Women have gotten more vocal about their sexuality, their experiences of sexual harassment, their feelings about their bodies — but the horror of routine pelvic exams remains seriously under-discussed. On a website called For Women’s Eyes Only, someone describes finding pelvic exams so “humiliating, degrading, and painful” that she has to prime herself with a Xanax to get through one without a panic attack. Some women simply refuse to submit to these exams — especially if they lack the means to search out a doctor with whom they feel even marginally comfortable. Most of us just tell ourselves that our fears are childish remnants of an archaic modesty. We suck it up, spread our legs, and attempt to achieve an out-of-body experience.
But our dread is not entirely irrational. Statistics on sexual abuse by doctors are inherently sketchy, if only because most victims are too shocked or traumatized to say anything about what went on the examination room. But a 2016 study by the Atlanta Journal-Constitution found that 2,400 American doctors have been publicly sanctioned for abuse. I, for one, have endured at least three medical assaults — including one by a gynecologist who saw fit to manipulate my clitoris (a distinctly unpleasurable experience) and, bizarrely, one by a woman doctor (in apparent retaliation for all the questions I was asking her). But I have never spoken of these incidents and would find it painful, years later, to describe them more fully.
Clearly, the medical profession has a reckoning coming.
What makes medical, and especially gynecological, procedures susceptible to misuse by predators is that they often so closely resemble real sexual interactions. Consider the standard gynecological exam, which women are expected to undergo annually: It consists of breast palpation, vaginal penetration, and often a rectal examination. These are shockingly intimate procedures. If a person were to come up to you on the street and offer to perform them, you would scream for help. But if that person represents himself as a licensed physician, backed up by years of scientifically based training, and you encounter him in a sterile-looking professional office, you would assume that whatever he does, however unpleasant, is done entirely for your own good.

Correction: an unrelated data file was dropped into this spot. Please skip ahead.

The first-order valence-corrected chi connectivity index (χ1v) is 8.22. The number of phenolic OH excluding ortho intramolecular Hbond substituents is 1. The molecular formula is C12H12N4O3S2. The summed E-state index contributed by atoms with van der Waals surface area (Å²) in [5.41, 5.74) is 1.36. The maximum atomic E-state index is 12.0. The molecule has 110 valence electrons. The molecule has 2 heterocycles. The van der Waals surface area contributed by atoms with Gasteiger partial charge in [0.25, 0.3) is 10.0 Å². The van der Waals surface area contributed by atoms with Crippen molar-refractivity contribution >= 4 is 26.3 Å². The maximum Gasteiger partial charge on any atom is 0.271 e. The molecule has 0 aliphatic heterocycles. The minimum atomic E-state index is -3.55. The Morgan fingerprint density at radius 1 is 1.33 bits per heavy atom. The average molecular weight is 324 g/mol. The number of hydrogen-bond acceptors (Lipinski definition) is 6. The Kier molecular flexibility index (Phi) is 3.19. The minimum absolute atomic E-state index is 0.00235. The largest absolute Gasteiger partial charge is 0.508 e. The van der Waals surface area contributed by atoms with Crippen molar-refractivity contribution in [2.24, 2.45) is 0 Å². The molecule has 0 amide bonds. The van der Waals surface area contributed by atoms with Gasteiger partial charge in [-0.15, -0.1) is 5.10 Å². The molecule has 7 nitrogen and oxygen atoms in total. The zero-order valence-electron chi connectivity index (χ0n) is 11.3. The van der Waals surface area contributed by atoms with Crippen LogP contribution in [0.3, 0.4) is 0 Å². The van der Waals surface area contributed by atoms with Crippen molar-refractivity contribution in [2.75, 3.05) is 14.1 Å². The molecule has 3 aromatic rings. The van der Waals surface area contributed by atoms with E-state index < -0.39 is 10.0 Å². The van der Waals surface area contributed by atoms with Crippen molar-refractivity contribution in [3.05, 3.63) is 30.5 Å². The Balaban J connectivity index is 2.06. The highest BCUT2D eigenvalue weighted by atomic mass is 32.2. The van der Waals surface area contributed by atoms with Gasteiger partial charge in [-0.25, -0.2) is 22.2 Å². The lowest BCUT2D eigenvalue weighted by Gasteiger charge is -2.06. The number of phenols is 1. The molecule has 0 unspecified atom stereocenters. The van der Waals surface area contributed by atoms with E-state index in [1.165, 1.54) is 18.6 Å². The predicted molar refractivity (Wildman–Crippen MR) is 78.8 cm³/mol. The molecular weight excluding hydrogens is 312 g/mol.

This is why Larry Nassar, the longtime USA Gymnastics national-team doctor, was able to get away for so long with the sexual abuse of the young female gymnasts entrusted to his care. As one of his more than 135 victims stated: “I just told myself it was normal, that he knows what he’s doing and don’t be a baby.” Another serial molester of girls, Donn Ketcham, was a doctor working at an American evangelical mission in Bangladesh in the 1980s. He told the young daughters of missionaries that his “exams” were necessary for their health. If a twelve-year-old questioned him about what he was “feeling for,” he would reply, “Just checking.” Although the exams were medically unnecessary, since breast and cervical cancers rarely occur in children, he performed them on one girl almost daily.
Obviously, fiends like Nassar and Ketcham need to be apprehended and punished. But what about the ordinary noncriminal doctor going about his or her business? American women are usually expected to undergo annual pelvic exams twice as often as women in other advanced countries. In addition, a woman may have to put her feet up in the stirrups because she needs a prescription for birth-control pills, or because she fears STDs, or simply because she is there. One evening, when I had been briefly hospitalized for some cardiac symptoms and was comfortably reading in the hospital bed, a young male identifying himself as a resident showed up and announced he had to do a breast and pelvic exam. For cardiac symptoms?